To overcome the inadequacy of the short term records, Hazen (1914) used the annual flow records of 14 rivers. He combined the 14 records of various lengths to form a continuous record of 300 years. To calculate the risk of water shortages, different storage occurring with each size were counted (Hazen, 1914). The disadvantage of this method is that, Hazen did not consider the probable correlation among the flows resulting in correlation between the successive sections of the combined data.

Sudler (1927) for the first time described a method of producing synthetic stream flow. He selected 50 representative annual stream flows and wrote each on a card. The cards were well shuffled and drawn one by one until all the 50 records were used. By repeating this procedure, he compiled a 1,000-year record. The record was then subdivided into shorter records of duration equal to the economic life of the dam. These were then analyzed by the mass curve method (Sudler, 1927).

The serious defect of Sudler’s method was that the individual records were collectively the same from one sequence to another. Hence, moments and extreme values were always the same which is an unrealistic assumption for future sequences. This method also did not consider the possible correlation between the successive flows.

Following Sudler (1927), Barnes (1954) used the stochastic simulation to design a dam on the upper Yarra river in Australia. He generated a 1,000 year flow sequence by using a table of standardized normal variables by preserving the mean and variance as found in the historical data. A residual mass curve was then obtained by plotting against where is the mean inflow. Straight lines of various uniform draft rates were drawn on the residual mass diagram and capacity, for a particular draft rate, is then taken as the maximum vertical distance between the draft line and the residual mass curve.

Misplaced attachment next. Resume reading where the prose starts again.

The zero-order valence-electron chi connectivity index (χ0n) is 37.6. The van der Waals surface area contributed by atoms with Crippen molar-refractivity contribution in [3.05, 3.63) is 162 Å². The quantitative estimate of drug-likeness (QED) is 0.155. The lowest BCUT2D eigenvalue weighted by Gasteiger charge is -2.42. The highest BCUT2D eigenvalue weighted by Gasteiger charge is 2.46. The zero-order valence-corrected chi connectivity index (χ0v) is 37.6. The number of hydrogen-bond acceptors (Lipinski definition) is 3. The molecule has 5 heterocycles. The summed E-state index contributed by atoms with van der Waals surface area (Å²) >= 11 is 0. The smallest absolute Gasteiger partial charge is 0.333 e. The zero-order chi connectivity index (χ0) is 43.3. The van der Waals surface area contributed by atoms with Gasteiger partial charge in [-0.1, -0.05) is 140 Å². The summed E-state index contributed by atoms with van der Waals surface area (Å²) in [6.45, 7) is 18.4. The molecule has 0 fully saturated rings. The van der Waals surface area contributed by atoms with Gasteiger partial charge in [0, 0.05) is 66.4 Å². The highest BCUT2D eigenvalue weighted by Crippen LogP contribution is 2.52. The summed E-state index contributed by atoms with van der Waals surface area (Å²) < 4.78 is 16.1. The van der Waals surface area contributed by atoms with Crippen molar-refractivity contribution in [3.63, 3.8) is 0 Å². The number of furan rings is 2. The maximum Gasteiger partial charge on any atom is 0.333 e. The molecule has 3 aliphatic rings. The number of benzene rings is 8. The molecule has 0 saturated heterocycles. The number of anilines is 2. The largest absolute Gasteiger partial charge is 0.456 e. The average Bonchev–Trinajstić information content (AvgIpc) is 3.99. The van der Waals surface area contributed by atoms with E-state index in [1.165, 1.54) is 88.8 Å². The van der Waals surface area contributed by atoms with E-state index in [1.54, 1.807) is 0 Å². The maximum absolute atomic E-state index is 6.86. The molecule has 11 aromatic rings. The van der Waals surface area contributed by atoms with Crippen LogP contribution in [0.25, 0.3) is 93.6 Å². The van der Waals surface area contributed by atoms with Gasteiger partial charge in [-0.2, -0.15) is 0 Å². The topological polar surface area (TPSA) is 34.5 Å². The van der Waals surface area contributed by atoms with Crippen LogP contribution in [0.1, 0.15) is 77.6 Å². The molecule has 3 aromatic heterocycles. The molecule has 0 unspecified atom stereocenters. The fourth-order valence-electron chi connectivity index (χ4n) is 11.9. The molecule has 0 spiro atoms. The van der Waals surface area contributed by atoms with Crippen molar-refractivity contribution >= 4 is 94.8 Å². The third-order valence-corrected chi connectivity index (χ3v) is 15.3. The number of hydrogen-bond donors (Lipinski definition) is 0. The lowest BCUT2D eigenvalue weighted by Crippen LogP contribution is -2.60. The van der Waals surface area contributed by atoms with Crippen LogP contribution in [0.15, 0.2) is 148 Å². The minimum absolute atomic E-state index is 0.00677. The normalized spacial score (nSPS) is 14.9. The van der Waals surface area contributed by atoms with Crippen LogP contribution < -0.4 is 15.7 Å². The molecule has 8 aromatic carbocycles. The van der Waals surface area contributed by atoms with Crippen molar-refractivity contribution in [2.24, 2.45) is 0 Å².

Hurst (1951, 1956) also determined the capacity by using the residual mass curve technique. He took the range of the cumulative sums of departures form the mean of inflow, , as the capacity for a dam.

Langbein (1958) determined the capacity by using an analogy between a dam and finite capacity queue. He assumed that inputs are normally and independently distributed with mean and variance and the release in any period is given by

where, is the content of the dam. He then determined that capacity required to maintain a target draft and is some fraction, say, 0.5, 0.6, etc..

Bryant (1961) considered several models for optimal design of dams for specified target release.

**2.3 Probabilistic Methods in Determining the Capacity**